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E nter tainment

December 8, 2010

Editor of poetry review holds publishing workshop Sean Meenaghan

General Assignment Reporter

A class of poetry students were given a treat Thursday evening as Tony Morris, managing editor of the Southern Poetry Review gave an informative presentation on tips to get one’s work published. Morris, who originally went to school for journalism, said he found a greater interest in creative writing and began writing poetry in 1995. “I wrote my first poem when I was 37 years old,” Morris said. “ I didn’t start college until I was 33. I wanted to be a journalist but went to a poetry reading and got interested in it.” In addition to being an editor, Morris said he is a professor at Armstrong-Atlantic State University, in Savannah, GA where he teaches composition and journalism courses. Morris said the Southern Poetry Review is a very selective journal. “We get 8,000 to 10,000 submissions a year,” Morris said. “We publish 120 pages a year which is about 60 poems.” Morris said he takes his title as editor very seriously. “There is a lot of reading,” Morris said. “Nothing goes unread, some poems we take might have small problems but we work with the poets to fix them.”

Morris said to get one’s work published, he or she needs to be familiar with different publications. “Read the journal you want to get published in,” Morris said. “Get a taste of the editor to see if your poems will fit the journal.” Morris said the process gives a perspective on how well the poems are. “If you’re good enough to get into a journal,” Morris said, “your work might be good enough to get published in a book.” Vivian Shipley, a professor of English at Southern and editor of the Connecticut Review said the journals open many doors for writers. “Journals are a great way to get an agent,” Shipley said. “Eight to 10 agents contact the Connecticut Review a year.” Morris said the way a writer may send his or her work could determine if it gets published or not. “Sending a cover letter is essential,” Morris said. “Getting a pack of poems with no introduction is rather odd. Many journals may limit the amount of work you can submit. Learn to write to the given length. It will improve your writing.” Shipley said to look at the writers in the journals to see if they are professional or not. “I like to publish new writers,” Shipley said. “Look at the journals to see if they are accessible.” Shipley said the best way to get work published is to submit it to a range of publications.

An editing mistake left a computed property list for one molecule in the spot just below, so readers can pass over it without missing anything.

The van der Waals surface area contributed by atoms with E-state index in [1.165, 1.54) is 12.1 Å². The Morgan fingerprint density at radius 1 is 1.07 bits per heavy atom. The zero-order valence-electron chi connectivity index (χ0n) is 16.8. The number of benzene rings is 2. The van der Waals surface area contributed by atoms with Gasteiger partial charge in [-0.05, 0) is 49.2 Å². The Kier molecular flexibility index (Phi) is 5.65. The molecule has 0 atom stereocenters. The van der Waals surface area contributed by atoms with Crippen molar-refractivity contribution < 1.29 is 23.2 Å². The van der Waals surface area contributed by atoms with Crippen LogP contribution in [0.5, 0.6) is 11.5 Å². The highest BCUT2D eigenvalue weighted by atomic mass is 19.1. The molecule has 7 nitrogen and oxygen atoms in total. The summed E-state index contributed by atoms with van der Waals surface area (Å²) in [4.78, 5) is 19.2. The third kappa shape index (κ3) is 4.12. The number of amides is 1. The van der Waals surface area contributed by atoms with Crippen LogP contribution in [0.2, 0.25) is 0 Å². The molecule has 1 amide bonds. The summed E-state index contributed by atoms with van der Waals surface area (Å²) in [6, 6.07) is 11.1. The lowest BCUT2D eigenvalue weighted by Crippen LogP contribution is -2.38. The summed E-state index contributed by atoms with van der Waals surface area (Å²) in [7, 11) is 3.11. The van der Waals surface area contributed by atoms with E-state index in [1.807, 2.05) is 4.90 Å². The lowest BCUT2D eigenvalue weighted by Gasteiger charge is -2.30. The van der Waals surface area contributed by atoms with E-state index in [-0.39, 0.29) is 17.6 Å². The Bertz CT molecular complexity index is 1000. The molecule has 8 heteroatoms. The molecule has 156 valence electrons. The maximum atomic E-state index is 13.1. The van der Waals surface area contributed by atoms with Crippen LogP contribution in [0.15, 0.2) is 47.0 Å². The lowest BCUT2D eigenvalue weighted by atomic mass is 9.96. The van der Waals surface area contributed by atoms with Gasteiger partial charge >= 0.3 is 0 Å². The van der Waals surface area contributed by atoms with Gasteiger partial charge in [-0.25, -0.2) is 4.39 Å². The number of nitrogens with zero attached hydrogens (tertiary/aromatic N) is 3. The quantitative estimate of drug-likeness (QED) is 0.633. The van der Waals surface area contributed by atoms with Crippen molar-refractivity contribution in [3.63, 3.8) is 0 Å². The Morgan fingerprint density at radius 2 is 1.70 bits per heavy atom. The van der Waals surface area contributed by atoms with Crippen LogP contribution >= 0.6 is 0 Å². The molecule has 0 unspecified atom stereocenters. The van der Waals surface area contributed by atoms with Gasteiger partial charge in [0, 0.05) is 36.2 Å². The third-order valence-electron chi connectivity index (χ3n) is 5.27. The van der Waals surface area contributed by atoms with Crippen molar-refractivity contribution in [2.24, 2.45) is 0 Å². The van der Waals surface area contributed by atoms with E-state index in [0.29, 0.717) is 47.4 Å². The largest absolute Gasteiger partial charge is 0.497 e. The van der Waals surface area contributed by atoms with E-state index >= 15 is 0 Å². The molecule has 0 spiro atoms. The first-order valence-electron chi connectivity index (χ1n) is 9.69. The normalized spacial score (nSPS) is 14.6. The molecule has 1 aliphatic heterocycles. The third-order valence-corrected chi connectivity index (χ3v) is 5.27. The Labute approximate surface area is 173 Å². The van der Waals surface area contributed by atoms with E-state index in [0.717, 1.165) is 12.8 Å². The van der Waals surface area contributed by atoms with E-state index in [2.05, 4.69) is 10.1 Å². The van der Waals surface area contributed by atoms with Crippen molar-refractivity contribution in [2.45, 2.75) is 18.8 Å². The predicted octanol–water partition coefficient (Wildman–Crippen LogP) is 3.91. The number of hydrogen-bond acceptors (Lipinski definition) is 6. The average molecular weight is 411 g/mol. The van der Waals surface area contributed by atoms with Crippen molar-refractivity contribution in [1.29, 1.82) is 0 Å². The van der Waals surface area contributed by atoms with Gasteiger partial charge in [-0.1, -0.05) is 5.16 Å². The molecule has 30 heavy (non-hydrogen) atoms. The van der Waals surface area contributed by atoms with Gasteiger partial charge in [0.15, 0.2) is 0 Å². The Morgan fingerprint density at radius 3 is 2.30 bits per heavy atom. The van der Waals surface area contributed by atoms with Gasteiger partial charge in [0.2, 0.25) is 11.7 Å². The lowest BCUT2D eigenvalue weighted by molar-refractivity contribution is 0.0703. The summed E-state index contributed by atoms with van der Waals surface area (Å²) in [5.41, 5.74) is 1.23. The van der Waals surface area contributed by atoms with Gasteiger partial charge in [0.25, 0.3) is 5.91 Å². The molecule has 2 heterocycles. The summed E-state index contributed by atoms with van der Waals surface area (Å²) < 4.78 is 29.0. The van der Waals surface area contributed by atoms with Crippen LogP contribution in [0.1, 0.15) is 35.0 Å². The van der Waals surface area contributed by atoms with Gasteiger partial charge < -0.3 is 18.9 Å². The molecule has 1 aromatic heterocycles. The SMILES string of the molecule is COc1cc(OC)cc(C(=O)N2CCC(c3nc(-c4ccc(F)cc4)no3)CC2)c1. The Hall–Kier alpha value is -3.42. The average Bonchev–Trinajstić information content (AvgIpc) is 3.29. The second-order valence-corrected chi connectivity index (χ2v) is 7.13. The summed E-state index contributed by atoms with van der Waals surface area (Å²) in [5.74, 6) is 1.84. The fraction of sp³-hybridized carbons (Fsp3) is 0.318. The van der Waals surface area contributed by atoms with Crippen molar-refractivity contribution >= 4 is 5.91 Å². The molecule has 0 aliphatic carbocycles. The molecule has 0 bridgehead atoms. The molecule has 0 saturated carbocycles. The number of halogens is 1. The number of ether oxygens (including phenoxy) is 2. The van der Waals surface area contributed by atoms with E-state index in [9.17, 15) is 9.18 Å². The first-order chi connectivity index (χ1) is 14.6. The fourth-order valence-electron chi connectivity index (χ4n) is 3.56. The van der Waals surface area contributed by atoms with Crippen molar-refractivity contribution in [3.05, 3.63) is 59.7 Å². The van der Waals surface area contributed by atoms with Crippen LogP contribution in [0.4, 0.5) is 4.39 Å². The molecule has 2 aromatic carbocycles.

“In order to get your work submitted,” Shipley said, “it is good to send your work to many journals so you’re not waiting for one specific journal.” Morris said that it’s not uncommon to wait three or more months for an acceptance or a rejection on a particular piece of work. In any form of writing, Morris said grammar and punctuation have to be flawless. “It won’t work if you have sloppy grammar and sloppy attention to the formal part of the poem,” Morris said. “It needs to make sense.” Morris said every poems needs to grasp the readers thought immediately. “Pay attention to the beginning and ending,” Morris said. “You really only have a little bit of time to get my attention. Somehow capture a tone or something surprising.” To be a better writer, Morris said be ready for constructive feedback. “Be thick skinned for criticism,” Morris said. “I have to be brutal within my own self to be a critic.” Shipley also said editing is key. “You have to be willing to cut,” Shipley said. “You might start with 10 pages but then you have to cut, cut, cut.” After receiving his PH.D at the University of Florida, Morris has been doing workshops at universities for the past six years. He said he also talks at different professional conferences and feels that it

is very satisfying. “The rewarding side of functions is learning as I teach and get as I give,” Morris said. “Questions and feedback always help me grow. The means of communication is reciprocal. It is helpful both ways.” Morris said he hopes to see amateur writers he talks to become professionals. “I hope to help students have a desire to be writers and publish fiction,” Morris said. “Also, for them to grow as an active participant in the community.” Morris said he sees his workshops more effective at universities than professional conferences. “The biggest difference is that at a university setting, students are at a place to hear suggestions. They are anxious to learn and take it into practical application,” Morris said. “At conferences, fewer people are at that level.” Morris said Shipley’s interest is a big reason why he taught the workshop at Southern. “There was great generosity from Vivian (Shipley),” Morris said. “I invited her down to Savannah because I was familiar with her work. I was able to meet her and she read at the Savannah Book Festival. She had the willingness to write the grant to bring me, it is great to be here.”

Multicultural Center holds holiday cookie bake-off Melissa Chicker Staff Writer

Catherine Groux | Photo Editor

Left to right: Dominique Pepe, Renee Velazquez and Donna Fringuello won the baking contest.